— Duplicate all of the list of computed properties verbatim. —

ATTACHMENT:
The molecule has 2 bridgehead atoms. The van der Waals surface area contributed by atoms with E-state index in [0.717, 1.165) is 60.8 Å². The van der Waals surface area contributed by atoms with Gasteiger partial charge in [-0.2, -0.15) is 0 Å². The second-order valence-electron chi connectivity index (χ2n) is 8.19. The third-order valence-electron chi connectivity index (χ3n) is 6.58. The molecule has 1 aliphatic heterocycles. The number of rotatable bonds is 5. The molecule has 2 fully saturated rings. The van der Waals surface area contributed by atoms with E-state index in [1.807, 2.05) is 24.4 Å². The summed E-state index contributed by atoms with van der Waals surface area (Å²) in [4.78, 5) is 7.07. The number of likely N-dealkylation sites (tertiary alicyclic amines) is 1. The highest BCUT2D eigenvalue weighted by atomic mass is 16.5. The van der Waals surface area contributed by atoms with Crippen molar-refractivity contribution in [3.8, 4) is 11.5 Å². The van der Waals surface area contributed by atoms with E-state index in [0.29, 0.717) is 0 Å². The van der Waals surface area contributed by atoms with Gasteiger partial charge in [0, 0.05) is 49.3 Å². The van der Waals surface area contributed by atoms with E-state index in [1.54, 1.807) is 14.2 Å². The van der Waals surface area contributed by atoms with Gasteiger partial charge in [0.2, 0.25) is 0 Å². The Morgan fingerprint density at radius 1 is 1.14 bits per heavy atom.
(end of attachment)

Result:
The molecule has 2 bridgehead atoms. The van der Waals surface area contributed by atoms with E-state index in [0.717, 1.165) is 60.8 Å². The van der Waals surface area contributed by atoms with Gasteiger partial charge in [-0.2, -0.15) is 0 Å². The second-order valence-electron chi connectivity index (χ2n) is 8.19. The third-order valence-electron chi connectivity index (χ3n) is 6.58. The molecule has 1 aliphatic heterocycles. The number of rotatable bonds is 5. The molecule has 2 fully saturated rings. The van der Waals surface area contributed by atoms with E-state index in [1.807, 2.05) is 24.4 Å². The summed E-state index contributed by atoms with van der Waals surface area (Å²) in [4.78, 5) is 7.07. The number of likely N-dealkylation sites (tertiary alicyclic amines) is 1. The highest BCUT2D eigenvalue weighted by atomic mass is 16.5. The van der Waals surface area contributed by atoms with Crippen molar-refractivity contribution in [3.8, 4) is 11.5 Å². The van der Waals surface area contributed by atoms with E-state index in [0.29, 0.717) is 0 Å². The van der Waals surface area contributed by atoms with Gasteiger partial charge in [0, 0.05) is 49.3 Å². The van der Waals surface area contributed by atoms with E-state index in [1.54, 1.807) is 14.2 Å². The van der Waals surface area contributed by atoms with Gasteiger partial charge in [0.2, 0.25) is 0 Å². The Morgan fingerprint density at radius 1 is 1.14 bits per heavy atom.